If you or your church are looking for child evangelism tools, I am definitely recommending Let the Little Children Come. Today, I'm just writing about one item they have available, but I have an assortment of children's tracts to help you share the beautiful salvation message. I'll be telling you more about the others another day. For now, I'm sharing this adorable little pumpkin halloween tract candy holder.
The Is There Anything Better Than Candy? Box-Tract comes in a set of 20 pumpkin shaped boxes. They are made of sturdy, glossy cardstock imprinted with a pumpkin design on the one side and a gospel message of salvation on the flip side. You simply and easily punch out the template. The pumpkin is made by folding in the six individual "petals." Two of them have little stems on the end that hold the entire thing together.
I appreciated that this halloween tract is not frightening. I don't mean frightening because it's halloween related, I mean frightening in the fire and brimstone kind of way. Does that tactic ever work? I just can't imagine Jesus wanting children coming to him only because they are terrified.
These little pumpkins are about 2x3 inches when closed, so there are plenty of small treats that will fit in them. I managed to try out a few candies here. Some things that fit:
- funsize/bitesize candy bars (I tried an individual peanut butter cup and a tiny pack of three whoppers.)
- a few hard or chewy candies (I had zotz, sweetarts, laffy taffy, pack of two starburst, and they all fit.)
- licorice (With some coiling, I got two individual twizzlers in the pumpkin.)
- a lollipop (My caveat with this, the stick was a bit long and I tore the last petal when I closed it up. I bet a safety pop with no stick would work well.)
- Candy corn and other small candy (which would need to be bagged up to keep them inside the pumpkin).
- Pumpkin Spice tea bags! (Trust me on this. Have a MOPS group at your church? Do you host a "tea and testimony" or similar get together? Moms would take these home and show these to their children while sipping a lovely cup of tea.)
There are many uses for these little pumpkins. There are the obvious Trick or Treaters, Trunk or Treaters, and harvest festival attendees. I thought about giving these to the students in my co-op class about Native Americans, when we discuss harvesting at Thanksgiving. But every year, I half-heartedly consider reverse trick or treating at a local nursing home. That's where the trick or treaters dress up and deliver treats to the residents. Our co-op is having it's second annual service day in the middle of October and one of the things we did last year was prepare music for them and "do the chatting." That would be another great option.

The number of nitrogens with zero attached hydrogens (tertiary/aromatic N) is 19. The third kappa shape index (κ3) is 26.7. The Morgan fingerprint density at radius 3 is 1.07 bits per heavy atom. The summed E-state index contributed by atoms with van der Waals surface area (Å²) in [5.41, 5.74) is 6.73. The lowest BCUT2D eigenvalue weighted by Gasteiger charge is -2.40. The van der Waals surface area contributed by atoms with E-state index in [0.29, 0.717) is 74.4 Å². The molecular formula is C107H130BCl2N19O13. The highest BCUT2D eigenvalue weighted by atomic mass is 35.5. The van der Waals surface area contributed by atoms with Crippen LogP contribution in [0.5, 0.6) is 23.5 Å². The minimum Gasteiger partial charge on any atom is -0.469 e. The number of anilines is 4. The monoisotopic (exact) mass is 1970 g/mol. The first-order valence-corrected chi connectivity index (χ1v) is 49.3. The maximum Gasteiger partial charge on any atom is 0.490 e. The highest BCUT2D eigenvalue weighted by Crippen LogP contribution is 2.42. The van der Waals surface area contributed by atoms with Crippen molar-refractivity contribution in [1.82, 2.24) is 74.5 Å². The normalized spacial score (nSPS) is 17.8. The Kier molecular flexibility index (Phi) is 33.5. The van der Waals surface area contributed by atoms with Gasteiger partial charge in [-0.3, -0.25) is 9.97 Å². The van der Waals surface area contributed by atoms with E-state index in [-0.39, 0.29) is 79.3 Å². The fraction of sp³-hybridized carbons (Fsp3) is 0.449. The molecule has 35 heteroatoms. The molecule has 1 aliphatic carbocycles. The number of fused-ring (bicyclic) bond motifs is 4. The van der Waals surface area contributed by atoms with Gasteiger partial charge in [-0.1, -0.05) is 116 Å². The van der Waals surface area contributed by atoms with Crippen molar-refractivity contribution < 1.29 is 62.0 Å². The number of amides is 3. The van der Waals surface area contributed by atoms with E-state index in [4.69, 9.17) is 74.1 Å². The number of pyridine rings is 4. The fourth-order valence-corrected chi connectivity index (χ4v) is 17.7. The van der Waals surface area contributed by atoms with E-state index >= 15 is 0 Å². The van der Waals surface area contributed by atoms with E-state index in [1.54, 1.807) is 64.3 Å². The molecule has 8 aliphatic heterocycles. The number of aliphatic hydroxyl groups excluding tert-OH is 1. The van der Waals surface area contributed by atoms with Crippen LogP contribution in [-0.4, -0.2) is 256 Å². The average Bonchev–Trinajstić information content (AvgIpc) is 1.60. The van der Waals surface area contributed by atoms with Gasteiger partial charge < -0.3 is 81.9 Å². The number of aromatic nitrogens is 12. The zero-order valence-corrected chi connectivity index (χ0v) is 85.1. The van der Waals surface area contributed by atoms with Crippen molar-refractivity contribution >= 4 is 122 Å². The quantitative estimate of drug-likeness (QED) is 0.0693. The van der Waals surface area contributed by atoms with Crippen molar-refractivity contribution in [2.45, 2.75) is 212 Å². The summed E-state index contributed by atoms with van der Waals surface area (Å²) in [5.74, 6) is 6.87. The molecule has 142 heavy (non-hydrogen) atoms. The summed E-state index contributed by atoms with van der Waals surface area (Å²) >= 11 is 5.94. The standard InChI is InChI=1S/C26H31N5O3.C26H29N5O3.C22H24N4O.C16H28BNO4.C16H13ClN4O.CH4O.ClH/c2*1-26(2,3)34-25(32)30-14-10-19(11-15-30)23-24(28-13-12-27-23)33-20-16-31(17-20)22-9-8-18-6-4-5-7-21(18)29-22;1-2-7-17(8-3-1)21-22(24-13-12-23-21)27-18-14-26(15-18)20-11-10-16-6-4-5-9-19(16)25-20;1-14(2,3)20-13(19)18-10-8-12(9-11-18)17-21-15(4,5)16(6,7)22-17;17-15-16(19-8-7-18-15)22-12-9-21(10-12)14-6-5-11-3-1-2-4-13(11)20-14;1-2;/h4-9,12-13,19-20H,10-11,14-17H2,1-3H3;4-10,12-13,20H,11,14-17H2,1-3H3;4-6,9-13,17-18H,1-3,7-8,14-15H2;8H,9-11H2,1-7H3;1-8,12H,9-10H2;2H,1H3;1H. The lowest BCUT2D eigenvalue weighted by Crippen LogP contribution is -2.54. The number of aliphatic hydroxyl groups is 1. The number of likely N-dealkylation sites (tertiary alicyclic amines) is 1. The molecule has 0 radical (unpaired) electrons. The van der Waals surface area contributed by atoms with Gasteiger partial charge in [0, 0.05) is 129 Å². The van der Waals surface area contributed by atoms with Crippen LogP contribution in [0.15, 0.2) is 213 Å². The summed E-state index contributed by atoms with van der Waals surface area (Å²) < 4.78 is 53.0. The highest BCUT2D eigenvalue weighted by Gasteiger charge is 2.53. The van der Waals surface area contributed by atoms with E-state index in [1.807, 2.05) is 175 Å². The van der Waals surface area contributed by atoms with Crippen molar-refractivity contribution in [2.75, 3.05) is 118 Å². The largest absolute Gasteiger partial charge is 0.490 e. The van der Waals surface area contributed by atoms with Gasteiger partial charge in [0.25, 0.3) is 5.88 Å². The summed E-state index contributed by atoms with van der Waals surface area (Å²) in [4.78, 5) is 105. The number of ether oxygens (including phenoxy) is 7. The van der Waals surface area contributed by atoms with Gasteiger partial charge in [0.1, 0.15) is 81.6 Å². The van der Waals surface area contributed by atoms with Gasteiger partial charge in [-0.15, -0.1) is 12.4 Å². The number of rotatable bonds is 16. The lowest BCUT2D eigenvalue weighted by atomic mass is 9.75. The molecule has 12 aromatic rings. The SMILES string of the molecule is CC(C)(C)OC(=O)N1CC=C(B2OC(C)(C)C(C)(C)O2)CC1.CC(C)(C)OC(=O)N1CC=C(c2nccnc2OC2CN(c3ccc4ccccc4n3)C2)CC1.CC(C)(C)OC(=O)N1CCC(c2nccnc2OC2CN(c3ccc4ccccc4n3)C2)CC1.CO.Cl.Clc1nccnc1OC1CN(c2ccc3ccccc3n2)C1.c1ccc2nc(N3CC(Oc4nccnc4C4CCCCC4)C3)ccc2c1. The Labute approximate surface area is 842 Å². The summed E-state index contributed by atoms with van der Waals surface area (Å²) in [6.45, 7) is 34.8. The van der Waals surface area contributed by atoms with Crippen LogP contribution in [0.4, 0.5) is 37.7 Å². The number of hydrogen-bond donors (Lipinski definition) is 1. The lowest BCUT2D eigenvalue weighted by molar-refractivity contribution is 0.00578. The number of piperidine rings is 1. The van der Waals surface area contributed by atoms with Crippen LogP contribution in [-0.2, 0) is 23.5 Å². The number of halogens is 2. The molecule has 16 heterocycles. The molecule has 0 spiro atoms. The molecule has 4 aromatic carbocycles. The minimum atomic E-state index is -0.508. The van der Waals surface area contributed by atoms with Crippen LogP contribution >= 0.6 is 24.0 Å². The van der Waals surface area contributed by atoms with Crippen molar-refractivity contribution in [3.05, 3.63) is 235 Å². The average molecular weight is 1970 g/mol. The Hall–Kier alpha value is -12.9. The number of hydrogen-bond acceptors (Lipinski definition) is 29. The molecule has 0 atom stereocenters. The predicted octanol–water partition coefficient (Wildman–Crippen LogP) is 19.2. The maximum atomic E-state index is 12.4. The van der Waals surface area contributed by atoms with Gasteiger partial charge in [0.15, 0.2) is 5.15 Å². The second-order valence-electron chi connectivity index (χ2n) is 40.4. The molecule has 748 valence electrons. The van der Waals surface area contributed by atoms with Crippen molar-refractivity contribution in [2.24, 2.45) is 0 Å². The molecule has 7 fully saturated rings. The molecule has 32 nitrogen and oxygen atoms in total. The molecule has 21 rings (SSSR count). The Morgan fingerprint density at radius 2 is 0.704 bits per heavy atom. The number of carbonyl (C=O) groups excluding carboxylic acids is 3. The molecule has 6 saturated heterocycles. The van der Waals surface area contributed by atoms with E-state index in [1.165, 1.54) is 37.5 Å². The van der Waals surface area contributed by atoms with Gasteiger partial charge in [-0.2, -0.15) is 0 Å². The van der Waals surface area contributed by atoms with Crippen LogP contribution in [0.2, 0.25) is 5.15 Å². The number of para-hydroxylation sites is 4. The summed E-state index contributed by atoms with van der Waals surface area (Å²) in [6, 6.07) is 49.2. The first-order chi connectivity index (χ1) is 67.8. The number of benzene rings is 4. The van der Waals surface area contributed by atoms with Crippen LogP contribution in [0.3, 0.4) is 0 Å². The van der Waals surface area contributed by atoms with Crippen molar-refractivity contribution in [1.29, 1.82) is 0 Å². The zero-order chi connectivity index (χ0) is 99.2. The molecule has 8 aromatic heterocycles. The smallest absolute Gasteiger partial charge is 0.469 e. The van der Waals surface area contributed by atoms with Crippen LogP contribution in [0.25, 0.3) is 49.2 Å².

A few other ideas for handing these out could include opening them with your Sunday school class or youth group, handing them out with the youth group, scavenger hunts (which the Dad is very good at organizing), table favors for harvest dinners, or as a gift at a reading of The Pumpkin Patch Parable by Liz Curtis Higgs. There are so many ways these versatile little boxes can be used.
I wish they could be folded in a way that enabled unfolding the "petals" in order. By that, I mean the first you unhook would be #1, the second #2, and so on. Numbers 1 and 4 are across from each other on the open template and have the stems, so they need to be closed first. The only problem I see with the numerical opening order is that the numbers on the open segments could not circle round the template 1-6. But I think being able to *read the message in order* as the pumpkin is opened would make more of an impact.
By the way, the answer to the question "Is there anything better than candy?" is YES! "It's being God's friend." This tract *sweetly* explains God's love, Christ's sacrifice, and how to accept this special gift of salvation.
Next month, I'll be telling you a bit about some other child evangelism products available from Let the Little Children Come.
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